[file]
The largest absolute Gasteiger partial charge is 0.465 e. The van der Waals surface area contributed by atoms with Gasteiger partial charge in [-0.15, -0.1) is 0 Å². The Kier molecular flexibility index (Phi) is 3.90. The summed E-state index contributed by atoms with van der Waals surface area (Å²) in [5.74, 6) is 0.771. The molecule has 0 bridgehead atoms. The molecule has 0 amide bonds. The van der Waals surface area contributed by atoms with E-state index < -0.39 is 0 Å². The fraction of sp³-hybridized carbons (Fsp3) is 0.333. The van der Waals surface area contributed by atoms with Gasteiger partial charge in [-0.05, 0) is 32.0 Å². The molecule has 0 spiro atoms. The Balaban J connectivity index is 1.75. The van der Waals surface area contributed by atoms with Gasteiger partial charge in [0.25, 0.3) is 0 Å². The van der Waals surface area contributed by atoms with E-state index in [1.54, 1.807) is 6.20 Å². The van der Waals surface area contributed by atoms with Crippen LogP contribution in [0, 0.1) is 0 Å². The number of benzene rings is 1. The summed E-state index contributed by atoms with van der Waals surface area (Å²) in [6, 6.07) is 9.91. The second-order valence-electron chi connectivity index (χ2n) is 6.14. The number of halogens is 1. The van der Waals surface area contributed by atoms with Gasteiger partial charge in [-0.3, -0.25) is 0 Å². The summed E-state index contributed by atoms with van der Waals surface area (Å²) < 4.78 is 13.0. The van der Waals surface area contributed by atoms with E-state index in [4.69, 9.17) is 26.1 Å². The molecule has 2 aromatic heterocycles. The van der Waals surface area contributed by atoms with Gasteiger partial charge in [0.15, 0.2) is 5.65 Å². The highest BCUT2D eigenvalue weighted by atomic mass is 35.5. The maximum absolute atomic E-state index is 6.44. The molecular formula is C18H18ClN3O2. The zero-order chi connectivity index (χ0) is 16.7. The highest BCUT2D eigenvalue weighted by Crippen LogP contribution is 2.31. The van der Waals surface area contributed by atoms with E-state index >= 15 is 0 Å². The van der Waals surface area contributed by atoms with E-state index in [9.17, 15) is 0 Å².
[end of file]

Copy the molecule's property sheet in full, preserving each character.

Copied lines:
The largest absolute Gasteiger partial charge is 0.465 e. The van der Waals surface area contributed by atoms with Gasteiger partial charge in [-0.15, -0.1) is 0 Å². The Kier molecular flexibility index (Phi) is 3.90. The summed E-state index contributed by atoms with van der Waals surface area (Å²) in [5.74, 6) is 0.771. The molecule has 0 bridgehead atoms. The molecule has 0 amide bonds. The van der Waals surface area contributed by atoms with E-state index < -0.39 is 0 Å². The fraction of sp³-hybridized carbons (Fsp3) is 0.333. The van der Waals surface area contributed by atoms with Gasteiger partial charge in [-0.05, 0) is 32.0 Å². The molecule has 0 spiro atoms. The Balaban J connectivity index is 1.75. The van der Waals surface area contributed by atoms with Gasteiger partial charge in [0.25, 0.3) is 0 Å². The van der Waals surface area contributed by atoms with E-state index in [1.54, 1.807) is 6.20 Å². The van der Waals surface area contributed by atoms with Crippen LogP contribution in [0, 0.1) is 0 Å². The number of benzene rings is 1. The summed E-state index contributed by atoms with van der Waals surface area (Å²) in [6, 6.07) is 9.91. The second-order valence-electron chi connectivity index (χ2n) is 6.14. The number of halogens is 1. The van der Waals surface area contributed by atoms with Gasteiger partial charge in [-0.3, -0.25) is 0 Å². The summed E-state index contributed by atoms with van der Waals surface area (Å²) < 4.78 is 13.0. The van der Waals surface area contributed by atoms with E-state index in [4.69, 9.17) is 26.1 Å². The molecule has 2 aromatic heterocycles. The van der Waals surface area contributed by atoms with Gasteiger partial charge in [0.15, 0.2) is 5.65 Å². The highest BCUT2D eigenvalue weighted by atomic mass is 35.5. The maximum absolute atomic E-state index is 6.44. The molecular formula is C18H18ClN3O2. The zero-order chi connectivity index (χ0) is 16.7. The highest BCUT2D eigenvalue weighted by Crippen LogP contribution is 2.31. The van der Waals surface area contributed by atoms with E-state index >= 15 is 0 Å². The van der Waals surface area contributed by atoms with E-state index in [9.17, 15) is 0 Å².